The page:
AMD’s 5 GHz CPU in Retail: The FX-9590 and ASRock 990FX Extreme9 Review ASRock 990FX Extreme9 BIOS and Software


View All Comments

  • silverblue - Sunday, August 10, 2014 - link

    Kaveri, from a technological standpoint, is a refined version of Zambezi, but it's still not perfect; they fixed an AVX bug but hamstrung FP adds somehow. Work done per module is improved due to the decoder changes.

    We don't know how L3 cache would help performance, as this is the first edition of the architecture that doesn't have such a flavour. The other issue is the reduced clock speed thanks to the 28nm SHP node; while it's very possible that a 4M/8T setup would exceed the 8350's performance, how much power would it use for that? I would theorise such a CPU (note - same clocks as the 7850K, and without L3 cache) outperforming the 8350 by about 10-15% in MT workloads, matching it in ST and even falling behind by 10-15% in FP; perhaps that's another reason for the lack of an FX line given that it'd be a regression. Right now, I don't think it'd serve in AMD's best interests to release a new FX series as it wouldn't benefit consumers at all.

    I should imagine that if Excavator brings the rumoured IPC gains, AMD would simply dump AM3+ and resurrect FX as a 2M/4T FM2+ part; in essence, an i5 competitor. They did say that improved IPC was Excavator's raison d'etre; considering MT is fixed, it should mean instructions per core. Get the IPC high enough and they won't NEED to clock the parts so high, thus lower power; on this point, Carrizo is supposed to be rated at 65W TDP.
  • just4U - Sunday, August 10, 2014 - link

    In my opinion the best cpu AMD has right now is A8 7600 coming in at $120 CAD. I see no reason to go Intel i3 as long as that puppy is there. (A argument can be made for Intel's AE 3x) The downside for AMD is I also see no reason why anyone should buy a more expensive CPU/APU from them.. their A-10 is priced in the same range as lower I5's which is a bit of a head shaker and their AM3+ is getting long in the tooth with no refresh.

    I could see a new FM2+ FX branded cpu priced at the tier their offering their A-10s for as it would bring something more to the table.. but they do really have to do something about single threaded performance. Even if it wasn't being used as much in programs their line-up takes a beating in reviews which is bad optics for them and leads to people like us (who read these things..) to suggest other alternatives for people buying/building a system.
  • FightApathy - Sunday, August 10, 2014 - link

    237W operational power consumption. This is just.... terrible for a 2014 CPU. And what is even worse, is that i7 with 1/3 of TDP performs as well or even better. AMD has to stick to APUs. Reply
  • KAlmquist - Sunday, August 10, 2014 - link

    "One could speculate that releasing the next generation of FX-85xx might put them behind the FX-9590 in performance, or that the fabrication process was not suitable for a quad-module CPU with the new architecture improvements."

    According to the Steamroller review, the 28nm bulk process that Steamroller was designed for won't clock as high as the 32nm SOI process that Piledriver uses. So an 8 core Steamroller processor would execute more instructions per clock, but would be clocked at least 400 Mhz slower, and as a result would be only marginally faster than Piledriver.

    AMD is expecting to achieve another boost in instructions per clock with Excavator, but unless something has changed they plan to synthesize Excavator using software that minimizes die area at the cost of clock speed, so I'd expect Excavator to do more to improve performance per watt than to improve absolute performance.

    After Excavator comes a completely new design, which we can hope will be a major improvement over the bulldozer derivatives.
  • mathewmichal7 - Sunday, August 10, 2014 - link

    Draft your credit agreement is an excellent example of an innovative style of marketing. There is a provision for the lender to get cash advance check their debtors. He takes comfort in check on the day of your salary. Undoubtedly reduces the possibility of non-payment money and is beneficial for the creditor and the debtor. Delinquent and insolvent are not left disappointed by the money lenders. Your loan application forms become a matter of serious consideration if they manage to impress your money lenders for their current financial situation. The number of your credit profile does not control the situation and creditor left unchecked.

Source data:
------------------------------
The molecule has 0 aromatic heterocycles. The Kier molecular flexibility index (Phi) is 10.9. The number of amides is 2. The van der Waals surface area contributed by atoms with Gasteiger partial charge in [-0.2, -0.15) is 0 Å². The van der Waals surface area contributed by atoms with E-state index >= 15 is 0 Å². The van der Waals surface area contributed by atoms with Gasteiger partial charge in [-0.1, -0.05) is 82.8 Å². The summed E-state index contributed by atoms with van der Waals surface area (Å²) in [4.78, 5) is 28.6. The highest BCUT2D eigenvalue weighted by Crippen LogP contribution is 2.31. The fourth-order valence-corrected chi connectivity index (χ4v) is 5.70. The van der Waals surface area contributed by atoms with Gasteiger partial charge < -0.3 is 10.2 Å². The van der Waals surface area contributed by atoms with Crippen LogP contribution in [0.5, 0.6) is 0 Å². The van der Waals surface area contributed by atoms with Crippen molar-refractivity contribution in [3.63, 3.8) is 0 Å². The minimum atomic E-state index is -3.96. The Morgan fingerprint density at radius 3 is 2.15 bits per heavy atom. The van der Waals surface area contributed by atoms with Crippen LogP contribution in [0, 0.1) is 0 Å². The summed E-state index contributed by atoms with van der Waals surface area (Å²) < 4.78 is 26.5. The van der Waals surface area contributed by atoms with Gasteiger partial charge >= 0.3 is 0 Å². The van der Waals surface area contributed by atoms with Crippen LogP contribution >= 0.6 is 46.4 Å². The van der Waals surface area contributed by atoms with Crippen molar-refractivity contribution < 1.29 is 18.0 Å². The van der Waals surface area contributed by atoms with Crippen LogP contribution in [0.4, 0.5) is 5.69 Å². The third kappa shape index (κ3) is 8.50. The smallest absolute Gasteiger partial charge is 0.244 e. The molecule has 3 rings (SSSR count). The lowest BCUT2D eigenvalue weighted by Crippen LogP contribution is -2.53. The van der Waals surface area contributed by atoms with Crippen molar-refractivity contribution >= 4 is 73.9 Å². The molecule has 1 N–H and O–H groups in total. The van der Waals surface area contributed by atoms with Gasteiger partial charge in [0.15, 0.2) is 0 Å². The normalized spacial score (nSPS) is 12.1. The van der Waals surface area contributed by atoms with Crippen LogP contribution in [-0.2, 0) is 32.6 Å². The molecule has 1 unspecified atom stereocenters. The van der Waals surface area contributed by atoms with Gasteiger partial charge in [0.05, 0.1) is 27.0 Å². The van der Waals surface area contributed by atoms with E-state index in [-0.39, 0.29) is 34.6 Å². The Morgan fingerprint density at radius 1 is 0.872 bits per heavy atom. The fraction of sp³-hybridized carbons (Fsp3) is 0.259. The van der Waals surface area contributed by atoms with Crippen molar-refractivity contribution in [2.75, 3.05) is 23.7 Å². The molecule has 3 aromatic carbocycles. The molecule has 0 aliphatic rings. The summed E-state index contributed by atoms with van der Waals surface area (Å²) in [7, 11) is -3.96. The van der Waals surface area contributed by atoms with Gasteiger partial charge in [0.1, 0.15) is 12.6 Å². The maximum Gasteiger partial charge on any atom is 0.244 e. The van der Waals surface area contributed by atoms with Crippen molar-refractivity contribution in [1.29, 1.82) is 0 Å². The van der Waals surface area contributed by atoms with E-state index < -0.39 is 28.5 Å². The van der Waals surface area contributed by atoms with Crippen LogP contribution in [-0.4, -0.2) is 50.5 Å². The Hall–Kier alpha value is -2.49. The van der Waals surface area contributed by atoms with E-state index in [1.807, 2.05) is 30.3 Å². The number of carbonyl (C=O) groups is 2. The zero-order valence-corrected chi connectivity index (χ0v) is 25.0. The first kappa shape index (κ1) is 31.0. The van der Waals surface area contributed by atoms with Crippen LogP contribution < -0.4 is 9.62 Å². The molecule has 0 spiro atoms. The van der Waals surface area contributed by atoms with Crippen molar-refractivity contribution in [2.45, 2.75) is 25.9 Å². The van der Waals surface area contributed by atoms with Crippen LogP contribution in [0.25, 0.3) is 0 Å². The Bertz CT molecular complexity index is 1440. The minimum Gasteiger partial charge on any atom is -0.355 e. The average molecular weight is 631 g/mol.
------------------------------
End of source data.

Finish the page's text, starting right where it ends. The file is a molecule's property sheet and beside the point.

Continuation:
• duploxxx - Monday, August 11, 2014 - link

    funny to read all these replies. makes you wonder what avarage age and technology knowledge is of these tech sites.....

    All complaining about useless AMD and process tech but yet they don't understand that these own consumers are the ones to blame, they buy the jingle and bells and the marketing buzz... recent review on anandtech showed enough what was best to buy, yet most decide to buy the other marketing dominant brand as if there all day tasks are faster since the benchmarks show few percentage faster finished task... buyers need to blame themselve for there own stupid decisions. Want a fast system? get rid of Microsoft garbage. OEM-marketing kill the competition and consumers are the victim but they still dont understand it. (useless chipset revisions, socket changes, design rules like in ultrabook space and centrino, etc, etc..). poor consumers.

    From a tech site you indeed need to review such a CPU, its mandatory but i don't think it gets the honor for what it supposed to be, anyhow there will be only few to sell since it has no reason to exist becide the mythical part.

    I remember the days of pentium D and extreme, no reason at all to exist yet 1000's of buyers just for the brand....
  • duploxxx - Monday, August 11, 2014 - link

    since no edit button :) thx anandtech asking that already for more then 10y

    I meant age and knowledge of the readers of course
  • Klimax - Monday, August 11, 2014 - link

    Lovely nonsensical post. Including out of date bashing of Microsoft. 90s called, they want your nonsense back. Reply
  • Mugur - Monday, August 11, 2014 - link

    There is still room for AMD in my home. I have 2 SB Core i3s for the gaming machines and I've just replaced an 80W Phenom II HTPC with an Intel NUC 2820. But my server (currently an Athlon II X4) will be soon an A10-7800 at 45W on a FM2+ with 8 SATA board... Reply
  • jgarcows - Monday, August 11, 2014 - link

    How did you manage to post a review of a chip with a bundled retail liquid cooling system and not post a single picture of the liquid cooling system? How easy was it to install, what size openings are needed on the case, etc... Reply